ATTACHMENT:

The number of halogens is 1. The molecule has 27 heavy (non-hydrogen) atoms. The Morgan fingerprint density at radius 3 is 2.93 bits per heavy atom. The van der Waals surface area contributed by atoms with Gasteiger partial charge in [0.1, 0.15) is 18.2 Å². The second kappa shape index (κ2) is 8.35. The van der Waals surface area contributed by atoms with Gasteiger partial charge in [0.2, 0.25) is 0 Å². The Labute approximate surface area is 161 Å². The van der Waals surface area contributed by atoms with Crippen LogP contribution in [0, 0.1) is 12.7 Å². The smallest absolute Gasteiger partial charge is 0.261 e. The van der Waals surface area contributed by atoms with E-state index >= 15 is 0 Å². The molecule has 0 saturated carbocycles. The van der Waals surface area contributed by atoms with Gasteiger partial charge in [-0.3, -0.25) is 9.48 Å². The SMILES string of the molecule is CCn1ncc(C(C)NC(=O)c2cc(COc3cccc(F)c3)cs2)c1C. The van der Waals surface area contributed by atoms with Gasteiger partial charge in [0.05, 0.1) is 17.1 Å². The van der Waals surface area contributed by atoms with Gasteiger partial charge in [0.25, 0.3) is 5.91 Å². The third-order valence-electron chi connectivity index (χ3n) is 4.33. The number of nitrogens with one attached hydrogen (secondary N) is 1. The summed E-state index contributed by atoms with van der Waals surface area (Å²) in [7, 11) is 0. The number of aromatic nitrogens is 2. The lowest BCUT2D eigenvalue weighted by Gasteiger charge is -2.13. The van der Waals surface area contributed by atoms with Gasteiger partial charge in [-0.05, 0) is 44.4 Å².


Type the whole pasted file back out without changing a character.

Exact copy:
The number of halogens is 1. The molecule has 27 heavy (non-hydrogen) atoms. The Morgan fingerprint density at radius 3 is 2.93 bits per heavy atom. The van der Waals surface area contributed by atoms with Gasteiger partial charge in [0.1, 0.15) is 18.2 Å². The second kappa shape index (κ2) is 8.35. The van der Waals surface area contributed by atoms with Gasteiger partial charge in [0.2, 0.25) is 0 Å². The Labute approximate surface area is 161 Å². The van der Waals surface area contributed by atoms with Crippen LogP contribution in [0, 0.1) is 12.7 Å². The smallest absolute Gasteiger partial charge is 0.261 e. The van der Waals surface area contributed by atoms with E-state index >= 15 is 0 Å². The molecule has 0 saturated carbocycles. The van der Waals surface area contributed by atoms with Gasteiger partial charge in [-0.3, -0.25) is 9.48 Å². The SMILES string of the molecule is CCn1ncc(C(C)NC(=O)c2cc(COc3cccc(F)c3)cs2)c1C. The van der Waals surface area contributed by atoms with Gasteiger partial charge in [0.05, 0.1) is 17.1 Å². The van der Waals surface area contributed by atoms with Gasteiger partial charge in [0.25, 0.3) is 5.91 Å². The third-order valence-electron chi connectivity index (χ3n) is 4.33. The number of nitrogens with one attached hydrogen (secondary N) is 1. The summed E-state index contributed by atoms with van der Waals surface area (Å²) in [7, 11) is 0. The number of aromatic nitrogens is 2. The lowest BCUT2D eigenvalue weighted by Gasteiger charge is -2.13. The van der Waals surface area contributed by atoms with Gasteiger partial charge in [-0.05, 0) is 44.4 Å².